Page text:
No. Rule 3.4 and Comment [1], which references Rule 3.2.   Comment [1] to Rule 3.4 explains the factors appropriate for a judge to consider when deciding whether to accept such an appointment.  One of the listed factor is the subject matter of the appointment.  Comment [1] to Rule 3.2 gives examples of the types of subjects appropriate for a judge to address.  The broad policy mandate of this insurance reform commission is not consistent with the types of topics listed in Comment [1] to Rule 3.2, all of which require a closer “nexus” to the work of the courts.  
[Presenter should note that Committee did not incorporate nexus test as interpreted by past CJE opinions – its status will be determined as new CJE interprets the new Code.  Also note possibility of concerns re need for recurrent disqualification; see Rule 3.1. ]

B. Judge Risk did not serve on the Commission.  The Commission has now made recommendations and a legislative committee is holding a public hearing. May Judge Risk testify before that committee?

No. Rule 3.2 and Comment [1].  The types of topics that a judge may address include but are not limited to court facilities, funding, staffing, resources, and security; terms of employment, compensation, and other benefits of judges and court personnel; personal safety of judges and court personnel; court jurisdiction and procedures; the work of specialty courts; the admissibility or inadmissibility of evidence; judicial discretion in sentencing; funding for the legal representation of indigents; access to justice; and similar matters.

Hypothetical #8, Non-law-related Extrajudicial Activities

Key principle: Code addresses judge’s involvement in non-law-related activities.  

Judge Terry Trumbull plays trombone in a non-profit community orchestra. She and the other musicians are not compensated.  She has recently been asked to serve on the Board of Directors. Judge Trumbull would like to accept and be an active Board member. The Board has never been involved in any legal disputes.

A. May she accept this position?

Yes. Rule 3.1 and Rule 3.7(A).  The Code encourages and clarifies the ability of judges to be involved in non-law-related extrajudicial activities.

B. The Board plans a fundraising campaign.  May Judge Trumbull be listed by name and identified as a judge on the orchestra’s emails and letters soliciting funds?

Yes, if comparable designations are used for others.  Rule 3.7 and Comment [2].  The Code recognizes that in our online world, this information is readily available and that “sanitization’ is difficult and likely to be ineffective.  But Judge Trumbull may not solicit for contributions and members except from members of her family and judges over whom no supervisory or appellate authority.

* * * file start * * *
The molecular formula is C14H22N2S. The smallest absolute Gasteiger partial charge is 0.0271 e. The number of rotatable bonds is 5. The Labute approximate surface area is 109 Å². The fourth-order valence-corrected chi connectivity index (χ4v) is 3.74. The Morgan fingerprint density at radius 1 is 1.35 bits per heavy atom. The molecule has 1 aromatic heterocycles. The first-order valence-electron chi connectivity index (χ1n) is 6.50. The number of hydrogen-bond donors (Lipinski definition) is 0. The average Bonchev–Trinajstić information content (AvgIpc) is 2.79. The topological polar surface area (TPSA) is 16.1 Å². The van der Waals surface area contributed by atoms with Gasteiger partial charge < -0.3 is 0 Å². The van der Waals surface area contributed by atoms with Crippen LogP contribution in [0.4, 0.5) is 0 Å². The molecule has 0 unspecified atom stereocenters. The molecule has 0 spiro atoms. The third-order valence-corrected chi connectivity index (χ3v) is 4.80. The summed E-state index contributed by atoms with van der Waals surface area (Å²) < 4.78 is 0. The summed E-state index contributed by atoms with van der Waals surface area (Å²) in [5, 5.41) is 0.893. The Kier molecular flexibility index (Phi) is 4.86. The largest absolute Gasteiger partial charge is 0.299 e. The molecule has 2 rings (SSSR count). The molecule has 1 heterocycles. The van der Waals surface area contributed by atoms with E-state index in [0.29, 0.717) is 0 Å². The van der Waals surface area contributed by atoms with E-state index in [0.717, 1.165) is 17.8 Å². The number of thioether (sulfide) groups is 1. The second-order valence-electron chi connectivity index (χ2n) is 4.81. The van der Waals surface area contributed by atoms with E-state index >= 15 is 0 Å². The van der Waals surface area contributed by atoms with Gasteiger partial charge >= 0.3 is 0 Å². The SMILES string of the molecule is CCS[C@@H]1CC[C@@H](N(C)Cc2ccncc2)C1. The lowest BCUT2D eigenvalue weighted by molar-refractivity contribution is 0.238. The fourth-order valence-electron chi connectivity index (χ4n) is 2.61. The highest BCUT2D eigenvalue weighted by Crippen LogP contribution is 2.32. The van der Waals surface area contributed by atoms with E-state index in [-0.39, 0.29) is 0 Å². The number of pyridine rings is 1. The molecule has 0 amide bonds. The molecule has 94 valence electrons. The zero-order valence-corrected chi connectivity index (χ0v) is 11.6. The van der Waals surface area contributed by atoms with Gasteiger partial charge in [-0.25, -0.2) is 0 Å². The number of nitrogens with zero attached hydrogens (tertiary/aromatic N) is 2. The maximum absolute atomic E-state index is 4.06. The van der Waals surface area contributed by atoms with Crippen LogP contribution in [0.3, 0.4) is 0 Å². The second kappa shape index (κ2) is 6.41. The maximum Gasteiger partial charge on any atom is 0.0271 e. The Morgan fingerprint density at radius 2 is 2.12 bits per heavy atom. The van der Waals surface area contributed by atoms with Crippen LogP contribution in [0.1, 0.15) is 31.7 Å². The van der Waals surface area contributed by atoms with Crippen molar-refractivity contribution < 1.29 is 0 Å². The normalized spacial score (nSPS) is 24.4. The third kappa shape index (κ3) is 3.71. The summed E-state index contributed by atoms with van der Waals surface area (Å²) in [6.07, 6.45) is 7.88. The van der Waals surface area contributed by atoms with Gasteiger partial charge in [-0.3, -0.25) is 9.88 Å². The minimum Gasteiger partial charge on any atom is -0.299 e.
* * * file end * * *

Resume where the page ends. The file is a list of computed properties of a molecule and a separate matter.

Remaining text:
C.  A wealthy supporter invites all members of the Board to attend a VIP performance at Symphony Hall.  The value of the event is $500.  May Judge Trumbull attend? Must she report this gift?

She may attend and she does not have to report this gift.  Rule 3.13(B)(4) and Comment [7]. Judge Trumbull may accept this gift so long as the same gift or benefit is made available on the same terms to similarly situated persons who are not judges.  

Hypos #9 and #10 illustrate that many provisions of the New Code, including those that deal with ownership of investment property and serving as an executor, incorporate the analysis used in past CJE advisory opinions.  It may be useful to call judges’ attention to the clarifying comments added in the new Code. These topics have in the past generated many questions to the CJE.

Hypothetical #9, Real Estate Interests

Judge Randy Rich has a 50% interest in a realty trust.  Her former law partner owns the other 50% interest.  The trust owns a commercial office building that has twelve tenants, including several lawyers.  The lawyers are involved in criminal defense work, while Judge Rich sits on the Housing Court. None of these lawyers has ever appeared before Judge Rich.  

A. May Judge Rich retain her interest in the trust?

Yes.  Rule 3.11 addresses a judge’s permitted financial activities.  A judge may participate in a business entity primarily engaged in investment of the financial resources of the judge or members of the judge’s family.

B. Since Judge Rich applied to become a judge, her former law partner has handled the day-to-day operations of the building, including collecting the rent and paying bills.  The former partner would now like Judge Rich to assume these duties? May Judge Rich do so?

No.  Rule 3.11 and Comment [2].  Comment [2] incorporates a distinction developed by the CJE in Ops. 2004-6 and 2006-4.  A judge must consider the difference between the permitted management of an investment and the prohibited management of a business.

Hypothetical #10, Serving as an Executor

Judge Lucy Loyall was named the executor of the estate and related trust of her college roommate.  Judge Loyall and her roommate were close friends for thirty years, and people often assumed they were sisters. Judge Loyall’s children consider the roommate an “aunt,” and she was present at most important family events. The roommate does not have any close blood relatives.  Judge Loyall expects that there will no objections to the disposition of the assets of the estate or trust.  

A. May Judge Loyall serve as executor?  

Yes. Rule 3.8(A).  The CJE has relied on a list of factors (see, e.g., Op. 2000-2) to determine whether a relationship is family-like. The Committee Studying the Code anticipates that this or a similar list of factors will be used in the future.  Judge Loyall may not practice law in course of her service and must terminate her service if the estate becomes involved in adversary proceedings in the court where Judge Loyall serves.  

B.  The college roommate would also like to give Judge Loyall a durable power of attorney. May Judge Loyall accept?  

Yes, same as A.